Indiana Economic Digest | Indiana
Advanced Search

• Most Recent




home : most recent : statewide implications November 23, 2017


10/31/2017 12:37:00 PM
Christie calls for Congress to step up on solving opioids epidemic while in Indiana
New Jersey Gov. Chris Christie speaks to about 500 people at a prescription drug abuse symposium sponsored Monday by Indiana Attorney General Curtis Hill’s office.  “This epidemic started not on our street corners. This epidemic started in our doctors’ offices. This epidemic started in our hospitals,” Christie said. “We created this problem.” Photo by  Scott L. Miley, CNHI Statehouse Reporter
+ click to enlarge

New Jersey Gov. Chris Christie speaks to about 500 people at a prescription drug abuse symposium sponsored Monday by Indiana Attorney General Curtis Hill’s office. “This epidemic started not on our street corners. This epidemic started in our doctors’ offices. This epidemic started in our hospitals,” Christie said. “We created this problem.” Photo by Scott L. Miley, CNHI Statehouse Reporter


Scott L. Miley, Herald Bulletin CNHI Statehouse Bureau

INDIANAPOLIS — Americans need to rid themselves of stigmas toward those addicted to opioids in order to fight the crisis, New Jersey Gov. Chris Christie said Monday in Indianapolis.

"This epidemic started not on our street corners. This epidemic started in our doctors' offices. This epidemic started in our hospitals," Christie said. "We created this problem."

"People who are dying today are dying because we refuse to acknowledge the problem we created," Christie told about 500 people at a prescription drug abuse symposium. 

The governor's comments came less than a week after President Donald Trump's declaration of the opioid crisis as a nationwide public health emergency; the declaration did not include new funding measures. The financial side is up to Congress, Christie said.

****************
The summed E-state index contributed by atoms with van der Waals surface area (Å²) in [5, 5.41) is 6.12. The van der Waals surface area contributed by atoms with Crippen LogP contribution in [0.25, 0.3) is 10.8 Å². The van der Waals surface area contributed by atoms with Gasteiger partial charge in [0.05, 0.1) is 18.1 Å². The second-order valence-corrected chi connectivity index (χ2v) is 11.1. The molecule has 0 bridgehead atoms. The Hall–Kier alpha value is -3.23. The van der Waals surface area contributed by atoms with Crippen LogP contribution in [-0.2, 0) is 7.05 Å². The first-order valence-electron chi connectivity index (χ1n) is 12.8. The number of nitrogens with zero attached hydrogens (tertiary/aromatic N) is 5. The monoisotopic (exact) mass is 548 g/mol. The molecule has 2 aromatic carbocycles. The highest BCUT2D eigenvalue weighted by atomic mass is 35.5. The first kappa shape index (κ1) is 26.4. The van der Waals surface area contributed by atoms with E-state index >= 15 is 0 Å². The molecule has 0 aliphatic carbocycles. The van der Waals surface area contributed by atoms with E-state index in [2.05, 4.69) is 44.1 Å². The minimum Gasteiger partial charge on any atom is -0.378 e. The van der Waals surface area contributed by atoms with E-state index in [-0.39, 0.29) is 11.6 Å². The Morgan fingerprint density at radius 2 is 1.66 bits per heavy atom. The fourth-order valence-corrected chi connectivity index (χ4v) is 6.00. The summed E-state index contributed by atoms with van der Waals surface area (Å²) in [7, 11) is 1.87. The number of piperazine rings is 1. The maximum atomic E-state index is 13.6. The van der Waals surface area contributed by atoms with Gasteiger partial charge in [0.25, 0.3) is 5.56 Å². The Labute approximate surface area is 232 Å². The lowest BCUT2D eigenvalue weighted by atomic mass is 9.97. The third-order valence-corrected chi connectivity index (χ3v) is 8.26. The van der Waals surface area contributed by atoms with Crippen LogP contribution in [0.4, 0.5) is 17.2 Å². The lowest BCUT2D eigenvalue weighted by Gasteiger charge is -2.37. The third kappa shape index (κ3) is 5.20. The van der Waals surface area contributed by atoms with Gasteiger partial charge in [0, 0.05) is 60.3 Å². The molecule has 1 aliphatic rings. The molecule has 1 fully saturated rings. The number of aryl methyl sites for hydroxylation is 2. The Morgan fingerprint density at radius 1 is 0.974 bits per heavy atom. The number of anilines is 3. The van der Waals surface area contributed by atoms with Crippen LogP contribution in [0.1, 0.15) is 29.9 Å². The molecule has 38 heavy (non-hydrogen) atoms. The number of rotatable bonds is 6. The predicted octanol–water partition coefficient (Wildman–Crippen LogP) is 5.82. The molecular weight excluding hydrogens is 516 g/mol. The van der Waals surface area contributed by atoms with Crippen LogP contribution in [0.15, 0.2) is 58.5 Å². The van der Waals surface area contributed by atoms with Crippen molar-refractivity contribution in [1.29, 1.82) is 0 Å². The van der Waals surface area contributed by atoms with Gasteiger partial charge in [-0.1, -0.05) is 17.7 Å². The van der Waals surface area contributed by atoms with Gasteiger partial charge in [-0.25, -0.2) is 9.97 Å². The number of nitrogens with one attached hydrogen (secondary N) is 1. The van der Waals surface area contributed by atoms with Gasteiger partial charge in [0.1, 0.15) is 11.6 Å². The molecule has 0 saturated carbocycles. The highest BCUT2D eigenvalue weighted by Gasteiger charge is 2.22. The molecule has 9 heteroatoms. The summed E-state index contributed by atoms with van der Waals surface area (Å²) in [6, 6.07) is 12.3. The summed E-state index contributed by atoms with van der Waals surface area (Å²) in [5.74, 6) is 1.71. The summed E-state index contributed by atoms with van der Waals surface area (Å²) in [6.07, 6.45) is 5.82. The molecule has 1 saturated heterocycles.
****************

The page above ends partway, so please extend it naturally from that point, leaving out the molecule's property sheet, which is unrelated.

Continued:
"I'm not going to bid in place of the president. He's going to have to talk to Congress. ... The president doesn't appropriate. It's Congress' job to appropriate," he said, adding, "It's time for Congress to step up and deal with this."

Christie, who chairs the President's Commission on Combating Drug Addiction and the Opioid Crisis, had been urging the president to declare the national emergency.

On Monday, Christie spoke at the eighth annual symposium hosted by the Indiana Attorney General Curtis Hill's office.

Christie's speech came two days before his commission is to issue its final recommendations. Christie has said the commission would address how the opioid crisis began and recommend programs but would not seek funding levels.

Following his talk, he discussed funding for the crisis while standing next to U.S. Rep Susan Brooks, R-5th District, who was an early supporter of Christie's 2016 run for president.

"It's up to Congress to take that report, to study that report working with the White House and then to work with the agencies that they're going to task with these recommendations and then ask the agencies how much would this cost. I don't think it's up to Congress to pick numbers out of thin air," Brooks said.

Christie's keynote speech was aimed at health care providers, mental health specialists and emergency response workers.

Americans consume about 85 percent of the world's opiates, he said. About 175 people a day die from drug overdoses, he said.

He recommended that physicians and other health care providers face mandatory classes in handling opioid addiction. He also urged pharmaceutical firms to develop non-opioid painkillers.

And unlike the AIDS crisis, Americans aren't taking to the streets to march in support of finding solutions.

"There are no marches because many people feel that if they were going to march, they'd want to wear a mask. They wouldn't be seen. They wouldn't have to acknowledge," Christie said.

Last Thursday, Trump made the declaration citing the Public Health Services Act. The Public Health Emergency Fund reportedly has a current balance of $57,000.

Related Stories:
• EDITORIAL: Time to conquer the 'crisis' of opioids
• Indiana's controversial plan to keep opioid addicts out of jail or cemetery
• Kokomo to join Indiana cities in lawsuit against opioid distributors
• EDITORIAL: The staggering costs of Indiana's opioid epidemic
• IU to spend $50 million in addictions crisis initiative, focusing on five areas
• Recruiter says many Madison County job candidates fail drug screen tests
• Speakers at Indiana attorney general's symposium bash any legalization of pot
• New Albany joining Jeffersonville lawsuit against pharmaceutical distributors

2017 Community Newspaper Holdings, Inc.






Editor, John C. DePrez Jr.; Executive Editor, Carol Rogers; Publishers: IBRC and IAR


Software © 1998-2017 1up! Software, All Rights Reserved